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I tried to install Mouse settings from software center and it works, but i have to run mate-control-center packet every reset

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    Why don't you just put it into the startup applications? – UTF-8 Dec 30 '15 at 17:24
  • Becouse if it is there it starts every system start and shows its options. – Mateusz Komarnicki Dec 31 '15 at 13:27
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One way is by writing a script and enabling it at startup applications

To do that type the following command:

gedit /path/to/script/anyname.sh

Then, add the following lines to the file:

#!/bin/sh -e

mate-control-center

exit 0

Now, save the file. Go to dash and type startup applications. Then, add the following in the Command section:

bash /path/to/script/anyname.sh

Filling up the rest of the fields is completely up to you.

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I assume you would like to disable mouse acceleration automatically and not running mate-control-center every time. The command to control mouse acceleration is

xset m <acceleration> <threshold>

I guess

xset m 0 0

would disable acceleration completely. You can experiment with parameters until you find the setting you like. When you are satisfied with the settings you can start the program with your settings (How do I start applications automatically on login?).

This is copy from xset manual for the mouse parameters explaining the parameters:

The m option controls the mouse parameters; it may be abbreviated to 'm'. The parameters for the mouse are 'acceleration' and 'threshold'. The acceleration can be specified as an integer, or as a simple fraction. The mouse, or whatever pointer the machine is connected to, will go 'acceleration' times as fast when it travels more than 'threshold' pixels in a short time. This way, the mouse can be used for precise alignment when it is moved slowly, yet it can be set to travel across the screen in a flick of the wrist when desired. One or both parameters for the m option can be omitted, but if only one is given, it will be interpreted as the acceleration. If no parameters or the flag 'default' is used, the system defaults will be set.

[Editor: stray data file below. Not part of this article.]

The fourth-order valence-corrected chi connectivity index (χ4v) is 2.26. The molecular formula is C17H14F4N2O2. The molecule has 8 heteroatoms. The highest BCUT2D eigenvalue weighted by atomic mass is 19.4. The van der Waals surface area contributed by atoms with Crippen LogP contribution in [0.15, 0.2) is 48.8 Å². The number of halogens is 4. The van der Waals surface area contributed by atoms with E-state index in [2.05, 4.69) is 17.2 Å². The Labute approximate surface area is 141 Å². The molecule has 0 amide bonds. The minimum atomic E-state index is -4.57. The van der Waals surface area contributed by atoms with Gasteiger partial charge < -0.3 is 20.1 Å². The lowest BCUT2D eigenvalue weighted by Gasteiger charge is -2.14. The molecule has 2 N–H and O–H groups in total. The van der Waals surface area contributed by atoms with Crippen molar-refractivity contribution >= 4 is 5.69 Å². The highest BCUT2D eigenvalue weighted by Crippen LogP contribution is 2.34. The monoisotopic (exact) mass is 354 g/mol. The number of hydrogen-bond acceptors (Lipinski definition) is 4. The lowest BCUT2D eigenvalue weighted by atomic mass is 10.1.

If the 'threshold' parameter is provided and 0, the 'acceleration' parameter will be used in the exponent of a more natural and continuous formula, giving precise control for slow motion but big reach for fast motion, and a progressive transition for motions in between. Recommended 'acceleration' value in this case is 3/2 to 2, but not limited to that range.

If you will not be able to get the proper xset settings, I have found also that disabling acceleration with xset is not a proper to do any more. It says on https://wiki.archlinux.org/index.php/Mouse_acceleration#Disabling_mouse_acceleration:

Disabling mouse acceleration

Mouse acceleration has changed dramatically in recent X server versions; using xset to disable acceleration doesn't work as it used to and is not recommended anymore.

Recent changes on PointerAcceleration can be read here.

To completely disable any sort of acceleration/deceleration, create the following file:

/etc/X11/xorg.conf.d/50-mouse-acceleration.conf

Section "InputClass"
    Identifier "My Mouse"
    MatchIsPointer "yes"
    Option "AccelerationProfile" "-1"
    Option "AccelerationScheme" "none"
    Option "AccelSpeed" "-1"
EndSection

and restart X.

Since libinput1.1.0-1 and xf86-input-libinput0.15.0-1 you can use a flat acceleration profile which will give a 1:1 mapping of physical to virtual mouse movements. To enable it put this in the following file:

/etc/X11/xorg.conf.d/50-mouse-acceleration.conf

Section "InputClass"
    Identifier "My Mouse"
    Driver "libinput"
    MatchIsPointer "yes"
    Option "AccelProfile" "flat"
EndSection

and restart X.

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  • Thanks a lot! I will come back here when i'll want to change these settings. – Mateusz Komarnicki Dec 31 '15 at 13:33

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